Ramen in Japan is sorta like how we view Pizza here in the US but on a much more refined level. In addition to how ramen originated elsewhere as it was first made in China like pizza's originally from Italy, you might ask what do I mean about that as there are different regions here in the US that serve different styles of pizza like in Chicago they have the deep-dish pizza and in Hawaii, there's pineapple and ham used as toppings. In Japan, different types of ramen are developed and refined within their own regions. In Fukuoka (Hakata) on the southwest island of Kyushu, they specialized in Tonkotsu (Pork Bone) Ramen. On the other hand and in the opposite direction, Miso Ramen is very popular on the northeast island of Hokkaido.
Here at Ramen Zetton after looking at many reviews and photos from Yelp, I first chose the Heavy Soy Sauce (Kotteri Shoyu) Ramen with a soft boiled egg as my topping. From the looks of it, they specialize in Kotteri Ramen as the quality of their ramens are more upscale than the average ramen. I was certainly amazed by how authentic the bowl of Ramen looked as it was exactly like the ones I had in Tokyo especially with how the Tokyo region specializes in Shoyu ramen. They do have light versions of their soup as I assume (I would double check with the restaurant especially if you can't eat pork) it's determined mainly by what meat they use such as chicken for the light soups and the addition of more red meats such as beef and pork for the heavy soups. However, I'm glad to have stuck with my choice. The noodles themselves, although not as curly as some of the other places, were very delicious and provide a nice chew to the ramen experience. After divulging in the noodles, I took a sip of the broth and boy is that rich soup intense. It was loaded with umami flavor. Some might say that the broth may be too rich but that's how the "kotteri" soup is supposed to be. The soup is so rich and intense one might think it would be a crime to enjoy and slurp such a thing in public. But I wouldn't care; just drink that soup to your heart's content. In addition, the chashu with near equal fatty and lean portions along with the addition of the soft-boiled egg ($1 extra but so worth it and crucial to add) served as great complements to the ramen. The following two pics are Kotteri Shoyu ramen but ordered on different dates. The second pic also shows the complementary spicy beansprouts in the back as they're actually really spicy.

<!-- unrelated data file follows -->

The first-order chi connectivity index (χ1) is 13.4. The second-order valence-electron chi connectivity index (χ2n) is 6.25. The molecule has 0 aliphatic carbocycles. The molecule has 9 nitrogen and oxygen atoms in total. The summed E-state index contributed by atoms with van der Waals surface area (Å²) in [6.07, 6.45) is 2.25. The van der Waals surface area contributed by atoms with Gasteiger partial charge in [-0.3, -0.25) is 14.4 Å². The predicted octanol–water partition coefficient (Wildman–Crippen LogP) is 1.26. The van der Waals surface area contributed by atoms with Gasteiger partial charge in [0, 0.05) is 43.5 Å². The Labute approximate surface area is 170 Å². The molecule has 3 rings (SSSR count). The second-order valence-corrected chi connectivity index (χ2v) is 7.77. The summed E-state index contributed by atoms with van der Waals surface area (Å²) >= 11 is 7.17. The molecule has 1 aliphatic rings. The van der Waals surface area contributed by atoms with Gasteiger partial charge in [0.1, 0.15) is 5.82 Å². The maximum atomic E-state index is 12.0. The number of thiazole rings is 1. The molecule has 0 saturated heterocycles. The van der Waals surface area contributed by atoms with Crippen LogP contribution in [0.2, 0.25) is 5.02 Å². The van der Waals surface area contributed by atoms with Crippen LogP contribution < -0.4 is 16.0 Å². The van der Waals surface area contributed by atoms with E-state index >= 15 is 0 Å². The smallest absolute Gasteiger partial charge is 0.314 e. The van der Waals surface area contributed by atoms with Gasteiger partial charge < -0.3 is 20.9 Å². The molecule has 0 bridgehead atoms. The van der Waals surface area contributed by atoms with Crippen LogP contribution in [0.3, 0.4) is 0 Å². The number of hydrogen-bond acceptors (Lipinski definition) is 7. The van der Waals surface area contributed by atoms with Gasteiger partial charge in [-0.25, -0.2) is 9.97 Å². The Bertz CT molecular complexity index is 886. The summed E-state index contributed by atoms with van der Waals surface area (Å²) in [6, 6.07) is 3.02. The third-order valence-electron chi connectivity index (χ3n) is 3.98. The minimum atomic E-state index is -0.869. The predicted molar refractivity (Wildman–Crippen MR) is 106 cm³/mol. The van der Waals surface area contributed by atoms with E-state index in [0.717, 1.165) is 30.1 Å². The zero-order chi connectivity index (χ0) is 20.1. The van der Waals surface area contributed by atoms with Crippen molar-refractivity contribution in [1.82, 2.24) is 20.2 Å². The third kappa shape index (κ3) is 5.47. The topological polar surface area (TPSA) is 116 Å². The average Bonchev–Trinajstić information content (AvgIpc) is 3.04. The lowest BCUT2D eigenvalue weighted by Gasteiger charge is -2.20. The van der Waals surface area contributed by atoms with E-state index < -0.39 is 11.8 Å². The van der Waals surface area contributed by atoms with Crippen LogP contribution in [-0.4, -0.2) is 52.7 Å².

For my later visits, if I don't opt for a rice bowl combination ($3.5 for a small bowl plus a free salad and one ramen topping) or Gyoza, I would order a large Kotteri Shoyu ramen. They do have other styles such as Salt (Shio) that's made primarily with chicken. Although I prefer Shoyu over Shio for the soup of the ramen, it's still very delicious especially for those that prefer shio ramen. The following pic is a large bowl of Kotteri Shio Ramen as noted by the Umeboshi (salted Plum) and the lighter-hued soup.